PBI-Canada sees free, prior and informed consent as crucial in COP26 clean power talks
The Indigenous Zapotec community of Union Hidalgo on the Isthmus of Tehuantepec, Oaxaca has long resisted wind power megaprojects that violate their territory.
The Energy Transition Council, launched by the United Kingdom as part of its presidency of the United Nations COP26 climate summit, recently highlighted: “A rapid and just transition to clean power is vital, to meet the goals of the Paris Agreement [reached at COP21].”
Hydro, wind, and solar power are presented as clean and renewable sources of power to replace fossil fuels, including oil, gas, and coal.
And yet while it is crucial to make this transition, clean power has also resulted in violence against Indigenous land and environmental rights defenders.
At COP24 in Poland in 2018, then UN Special Rapporteur on the Rights of Indigenous Peoples Victoria Tauli-Corpuz stated: “I’ve seen how renewable projects like wind farms and hydropower electric dams have been done without consultation with indigenous peoples. And in the process, indigenous peoples are expelled or worse yet, killed.”
Peace Brigades International has observed this too.
PBI-Mexico has noted: “Throughout 2013, PBI observed with concern an increase in the level of violence in the context of wind farms, particularly against [defenders] and community leaders whose work involves the defence of those affected by these developments.”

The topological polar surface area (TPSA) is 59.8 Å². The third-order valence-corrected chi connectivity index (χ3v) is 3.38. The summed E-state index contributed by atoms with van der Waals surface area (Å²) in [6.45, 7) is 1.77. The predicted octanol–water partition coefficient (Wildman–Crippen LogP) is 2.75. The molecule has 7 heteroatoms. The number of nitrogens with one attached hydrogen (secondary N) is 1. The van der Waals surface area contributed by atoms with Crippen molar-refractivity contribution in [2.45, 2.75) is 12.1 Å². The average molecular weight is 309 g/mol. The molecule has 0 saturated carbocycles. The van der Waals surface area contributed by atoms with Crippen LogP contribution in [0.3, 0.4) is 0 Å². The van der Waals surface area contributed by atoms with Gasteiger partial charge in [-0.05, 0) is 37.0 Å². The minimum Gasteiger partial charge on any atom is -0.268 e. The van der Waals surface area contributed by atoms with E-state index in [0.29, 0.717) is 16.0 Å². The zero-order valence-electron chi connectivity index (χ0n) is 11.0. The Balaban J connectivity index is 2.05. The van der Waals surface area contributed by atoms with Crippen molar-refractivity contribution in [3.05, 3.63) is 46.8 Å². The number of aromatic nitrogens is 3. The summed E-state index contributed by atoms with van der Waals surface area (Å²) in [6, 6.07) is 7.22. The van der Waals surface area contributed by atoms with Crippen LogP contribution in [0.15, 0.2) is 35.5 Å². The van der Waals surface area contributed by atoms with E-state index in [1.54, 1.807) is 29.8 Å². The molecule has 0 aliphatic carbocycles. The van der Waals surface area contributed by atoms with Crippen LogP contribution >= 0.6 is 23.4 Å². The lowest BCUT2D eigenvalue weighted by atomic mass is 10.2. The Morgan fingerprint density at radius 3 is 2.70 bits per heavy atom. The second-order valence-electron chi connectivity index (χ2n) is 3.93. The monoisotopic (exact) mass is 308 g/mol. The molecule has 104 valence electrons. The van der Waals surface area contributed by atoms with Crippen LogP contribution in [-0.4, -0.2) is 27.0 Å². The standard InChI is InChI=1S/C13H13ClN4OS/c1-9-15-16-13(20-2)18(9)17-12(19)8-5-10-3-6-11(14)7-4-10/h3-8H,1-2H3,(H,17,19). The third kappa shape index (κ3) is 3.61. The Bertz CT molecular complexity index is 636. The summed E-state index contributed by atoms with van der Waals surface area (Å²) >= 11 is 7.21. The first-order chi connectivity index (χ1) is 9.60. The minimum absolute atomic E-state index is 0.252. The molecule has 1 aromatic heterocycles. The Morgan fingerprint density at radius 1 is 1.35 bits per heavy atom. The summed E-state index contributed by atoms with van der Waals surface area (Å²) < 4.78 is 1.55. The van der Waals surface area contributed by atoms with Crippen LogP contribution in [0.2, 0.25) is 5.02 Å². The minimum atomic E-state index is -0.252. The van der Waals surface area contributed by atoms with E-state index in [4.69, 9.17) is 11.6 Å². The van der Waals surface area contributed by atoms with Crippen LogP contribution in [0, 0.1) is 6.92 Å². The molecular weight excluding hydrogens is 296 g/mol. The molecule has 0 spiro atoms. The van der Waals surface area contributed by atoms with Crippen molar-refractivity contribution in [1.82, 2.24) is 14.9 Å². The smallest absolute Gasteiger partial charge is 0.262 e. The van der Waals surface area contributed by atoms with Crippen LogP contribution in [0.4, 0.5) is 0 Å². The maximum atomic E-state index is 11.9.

PBI-Guatemala accompanies the Peaceful Resistance Cahabón and Maya Q’eqchi land defender Bernardo Caal Xol who is now serving a seven-year sentence in prison for his opposition to hydroelectric dams on the Cahabón River.
And PBI-Honduras has accompanied the Honduran Centre for the Promotion of Community Development (CEHPRODEC) to observe a community consultation after land defenders in Choluteca were criminalized for their opposition to a photovoltaic (solar power) concession granted to a Norwegian transnational.
Bogotá-based journalist Christina Noriega has commented: “Just as European colonization and a slew of modern development projects have displaced native communities from their fertile lands, [the Business & Human Rights Resource Centre/BHHRC] reports that clean energy companies are stripping Indigenous people of their territories, particularly for hydroelectric development, but also increasingly for wind farms.”
The BHHRC has noted: “Our outreach to 50 wind and hydropower companies around the world revealed that most renewable energy firms do not yet have adequate due diligence practices—including identifying whether a project will impact indigenous peoples and reaching consent prior to the start of a project—to prevent human rights abuse.”
As COP26 approaches this coming November 1-12, PBI-Canada will be working on ways to highlight that while a rapid transition to clean energy is needed that transition must also be accompanied by recognition of the Indigenous right to free, prior and informed consent and not the criminalization of defenders who uphold that right.